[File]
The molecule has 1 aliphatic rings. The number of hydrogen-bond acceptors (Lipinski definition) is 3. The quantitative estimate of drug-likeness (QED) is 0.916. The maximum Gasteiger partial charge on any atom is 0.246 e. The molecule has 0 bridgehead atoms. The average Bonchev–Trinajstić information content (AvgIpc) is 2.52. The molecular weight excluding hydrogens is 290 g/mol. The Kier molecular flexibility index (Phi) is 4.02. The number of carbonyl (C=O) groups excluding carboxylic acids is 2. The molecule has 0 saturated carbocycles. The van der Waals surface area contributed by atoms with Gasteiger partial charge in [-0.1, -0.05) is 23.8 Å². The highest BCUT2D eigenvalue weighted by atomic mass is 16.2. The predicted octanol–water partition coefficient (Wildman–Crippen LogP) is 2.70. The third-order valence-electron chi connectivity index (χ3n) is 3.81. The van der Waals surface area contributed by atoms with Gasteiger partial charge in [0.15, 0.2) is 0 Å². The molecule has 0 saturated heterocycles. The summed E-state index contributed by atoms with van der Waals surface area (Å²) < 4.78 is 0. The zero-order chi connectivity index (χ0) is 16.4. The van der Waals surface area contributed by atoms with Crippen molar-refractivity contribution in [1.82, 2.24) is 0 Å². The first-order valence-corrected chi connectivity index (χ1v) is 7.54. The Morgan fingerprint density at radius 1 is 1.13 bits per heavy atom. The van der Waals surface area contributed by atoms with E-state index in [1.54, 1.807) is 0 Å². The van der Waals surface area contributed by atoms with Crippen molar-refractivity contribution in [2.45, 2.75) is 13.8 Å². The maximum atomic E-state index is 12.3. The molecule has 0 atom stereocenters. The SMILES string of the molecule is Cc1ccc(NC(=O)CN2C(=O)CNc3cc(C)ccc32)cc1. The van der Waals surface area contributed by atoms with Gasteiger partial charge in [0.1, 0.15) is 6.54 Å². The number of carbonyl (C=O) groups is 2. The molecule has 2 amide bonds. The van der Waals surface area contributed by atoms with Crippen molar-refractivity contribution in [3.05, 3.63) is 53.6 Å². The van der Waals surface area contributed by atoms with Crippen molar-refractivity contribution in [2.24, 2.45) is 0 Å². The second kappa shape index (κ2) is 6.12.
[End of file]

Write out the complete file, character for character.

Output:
The molecule has 1 aliphatic rings. The number of hydrogen-bond acceptors (Lipinski definition) is 3. The quantitative estimate of drug-likeness (QED) is 0.916. The maximum Gasteiger partial charge on any atom is 0.246 e. The molecule has 0 bridgehead atoms. The average Bonchev–Trinajstić information content (AvgIpc) is 2.52. The molecular weight excluding hydrogens is 290 g/mol. The Kier molecular flexibility index (Phi) is 4.02. The number of carbonyl (C=O) groups excluding carboxylic acids is 2. The molecule has 0 saturated carbocycles. The van der Waals surface area contributed by atoms with Gasteiger partial charge in [-0.1, -0.05) is 23.8 Å². The highest BCUT2D eigenvalue weighted by atomic mass is 16.2. The predicted octanol–water partition coefficient (Wildman–Crippen LogP) is 2.70. The third-order valence-electron chi connectivity index (χ3n) is 3.81. The van der Waals surface area contributed by atoms with Gasteiger partial charge in [0.15, 0.2) is 0 Å². The molecule has 0 saturated heterocycles. The summed E-state index contributed by atoms with van der Waals surface area (Å²) < 4.78 is 0. The zero-order chi connectivity index (χ0) is 16.4. The van der Waals surface area contributed by atoms with Crippen molar-refractivity contribution in [1.82, 2.24) is 0 Å². The first-order valence-corrected chi connectivity index (χ1v) is 7.54. The Morgan fingerprint density at radius 1 is 1.13 bits per heavy atom. The van der Waals surface area contributed by atoms with E-state index in [1.54, 1.807) is 0 Å². The van der Waals surface area contributed by atoms with Crippen molar-refractivity contribution in [2.45, 2.75) is 13.8 Å². The maximum atomic E-state index is 12.3. The molecule has 0 atom stereocenters. The SMILES string of the molecule is Cc1ccc(NC(=O)CN2C(=O)CNc3cc(C)ccc32)cc1. The van der Waals surface area contributed by atoms with Gasteiger partial charge in [0.1, 0.15) is 6.54 Å². The number of carbonyl (C=O) groups is 2. The molecule has 2 amide bonds. The van der Waals surface area contributed by atoms with Crippen molar-refractivity contribution in [3.05, 3.63) is 53.6 Å². The van der Waals surface area contributed by atoms with Crippen molar-refractivity contribution in [2.24, 2.45) is 0 Å². The second kappa shape index (κ2) is 6.12.